TV news, sports announcers employ fake deliveries

May 18, 2014 

It must have been five-plus years ago that I simply gave up on TV. After many years, I finally came to the conclusion that TV is, for the most part, ill-advised entertainment and fake. Some examples follow:

There are golf announcers who talk too much and end declarative sentences on a rising note. They also whisper while a golfer is putting, to give the illusion they are close to the action when, in fact, they are in a production truck way off the course.

Protect me from a newsie whose questions of someone at a remote location are usually so confusing and long-winded the viewer has forgotten what the point was. White House correspondents at presidential news conferences do this, too.

Save me from the news anchors who always say, "Thank you very much" to a reporter doing a stand-up from a remote location. Anchors have been doing it for years.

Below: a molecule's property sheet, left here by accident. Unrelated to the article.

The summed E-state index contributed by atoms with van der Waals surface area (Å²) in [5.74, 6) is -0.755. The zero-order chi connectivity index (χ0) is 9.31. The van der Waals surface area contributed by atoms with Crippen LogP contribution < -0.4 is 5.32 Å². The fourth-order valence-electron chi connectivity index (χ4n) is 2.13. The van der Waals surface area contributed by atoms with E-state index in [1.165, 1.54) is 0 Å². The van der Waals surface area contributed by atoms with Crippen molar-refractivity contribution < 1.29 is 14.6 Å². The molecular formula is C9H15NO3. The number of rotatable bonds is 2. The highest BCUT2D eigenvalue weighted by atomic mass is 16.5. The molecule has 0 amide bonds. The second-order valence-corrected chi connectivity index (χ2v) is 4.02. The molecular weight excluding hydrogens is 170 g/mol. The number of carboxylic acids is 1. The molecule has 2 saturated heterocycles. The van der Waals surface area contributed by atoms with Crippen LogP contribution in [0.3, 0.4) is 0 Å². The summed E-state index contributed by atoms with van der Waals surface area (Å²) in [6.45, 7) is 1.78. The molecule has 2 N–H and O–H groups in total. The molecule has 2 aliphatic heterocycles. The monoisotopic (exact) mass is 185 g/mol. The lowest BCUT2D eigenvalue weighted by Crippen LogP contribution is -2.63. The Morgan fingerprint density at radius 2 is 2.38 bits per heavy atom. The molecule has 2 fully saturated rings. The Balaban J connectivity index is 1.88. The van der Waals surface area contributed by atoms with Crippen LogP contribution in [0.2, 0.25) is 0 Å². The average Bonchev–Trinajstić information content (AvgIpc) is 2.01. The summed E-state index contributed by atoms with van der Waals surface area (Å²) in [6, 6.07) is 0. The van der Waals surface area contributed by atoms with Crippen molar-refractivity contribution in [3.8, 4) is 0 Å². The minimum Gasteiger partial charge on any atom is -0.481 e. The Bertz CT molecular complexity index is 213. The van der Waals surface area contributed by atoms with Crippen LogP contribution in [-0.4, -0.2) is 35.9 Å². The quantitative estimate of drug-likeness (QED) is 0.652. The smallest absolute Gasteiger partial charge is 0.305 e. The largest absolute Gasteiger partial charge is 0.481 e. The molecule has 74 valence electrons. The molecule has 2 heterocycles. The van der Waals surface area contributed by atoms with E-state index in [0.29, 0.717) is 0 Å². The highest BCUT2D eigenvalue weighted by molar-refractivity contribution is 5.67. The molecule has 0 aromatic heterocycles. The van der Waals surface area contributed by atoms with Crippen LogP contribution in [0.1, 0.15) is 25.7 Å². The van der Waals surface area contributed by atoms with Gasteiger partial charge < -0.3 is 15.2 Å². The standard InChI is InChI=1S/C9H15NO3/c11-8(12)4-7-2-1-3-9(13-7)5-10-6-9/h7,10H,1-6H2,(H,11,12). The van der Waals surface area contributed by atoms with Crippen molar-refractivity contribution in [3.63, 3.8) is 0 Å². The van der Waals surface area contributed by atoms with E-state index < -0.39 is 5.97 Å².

There is a guy from the Weather Channel whose specialty is appearing live at catastrophic weather events. Some people think he's a hero. He has made a career out of not having enough sense to come in out of the rain.

TV weather people wave their hands around a great deal, but the "map" you are seeing behind them is not there. It's a felt-covered wall.

The weather person only knows what he is doing because he, just like you, is looking at a screen. There are monitors left and right.

Finally, if I hear another remote announcer start a story with "Well ..." I will gag.

Be forewarned.

Morgan Stinemetz

Parrish

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